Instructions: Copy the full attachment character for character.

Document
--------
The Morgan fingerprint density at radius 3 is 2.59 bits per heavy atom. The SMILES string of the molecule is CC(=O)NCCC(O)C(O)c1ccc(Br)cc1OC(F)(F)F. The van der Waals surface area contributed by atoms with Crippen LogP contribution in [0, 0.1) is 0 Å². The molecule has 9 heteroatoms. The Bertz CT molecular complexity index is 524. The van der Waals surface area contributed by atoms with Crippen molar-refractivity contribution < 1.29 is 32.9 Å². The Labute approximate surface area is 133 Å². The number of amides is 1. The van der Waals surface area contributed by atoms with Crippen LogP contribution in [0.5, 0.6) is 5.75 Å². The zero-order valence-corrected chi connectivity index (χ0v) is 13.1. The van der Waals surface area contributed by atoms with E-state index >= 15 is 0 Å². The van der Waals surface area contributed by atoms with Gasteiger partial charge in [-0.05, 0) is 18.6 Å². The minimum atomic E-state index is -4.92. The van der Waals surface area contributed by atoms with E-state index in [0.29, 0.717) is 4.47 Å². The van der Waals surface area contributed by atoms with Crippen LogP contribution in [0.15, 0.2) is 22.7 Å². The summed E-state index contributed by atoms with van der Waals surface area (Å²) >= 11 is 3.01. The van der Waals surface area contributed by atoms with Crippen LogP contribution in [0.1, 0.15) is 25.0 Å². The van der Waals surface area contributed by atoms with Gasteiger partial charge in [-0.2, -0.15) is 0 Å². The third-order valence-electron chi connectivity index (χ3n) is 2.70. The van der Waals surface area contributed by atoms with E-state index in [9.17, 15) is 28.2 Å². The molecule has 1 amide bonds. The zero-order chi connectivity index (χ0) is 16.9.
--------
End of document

The Morgan fingerprint density at radius 3 is 2.59 bits per heavy atom. The SMILES string of the molecule is CC(=O)NCCC(O)C(O)c1ccc(Br)cc1OC(F)(F)F. The van der Waals surface area contributed by atoms with Crippen LogP contribution in [0, 0.1) is 0 Å². The molecule has 9 heteroatoms. The Bertz CT molecular complexity index is 524. The van der Waals surface area contributed by atoms with Crippen molar-refractivity contribution < 1.29 is 32.9 Å². The Labute approximate surface area is 133 Å². The number of amides is 1. The van der Waals surface area contributed by atoms with Crippen LogP contribution in [0.5, 0.6) is 5.75 Å². The zero-order valence-corrected chi connectivity index (χ0v) is 13.1. The van der Waals surface area contributed by atoms with E-state index >= 15 is 0 Å². The van der Waals surface area contributed by atoms with Gasteiger partial charge in [-0.05, 0) is 18.6 Å². The minimum atomic E-state index is -4.92. The van der Waals surface area contributed by atoms with E-state index in [0.29, 0.717) is 4.47 Å². The van der Waals surface area contributed by atoms with Crippen LogP contribution in [0.15, 0.2) is 22.7 Å². The summed E-state index contributed by atoms with van der Waals surface area (Å²) >= 11 is 3.01. The van der Waals surface area contributed by atoms with Crippen LogP contribution in [0.1, 0.15) is 25.0 Å². The van der Waals surface area contributed by atoms with Gasteiger partial charge in [-0.2, -0.15) is 0 Å². The third-order valence-electron chi connectivity index (χ3n) is 2.70. The van der Waals surface area contributed by atoms with E-state index in [9.17, 15) is 28.2 Å². The molecule has 1 amide bonds. The zero-order chi connectivity index (χ0) is 16.9.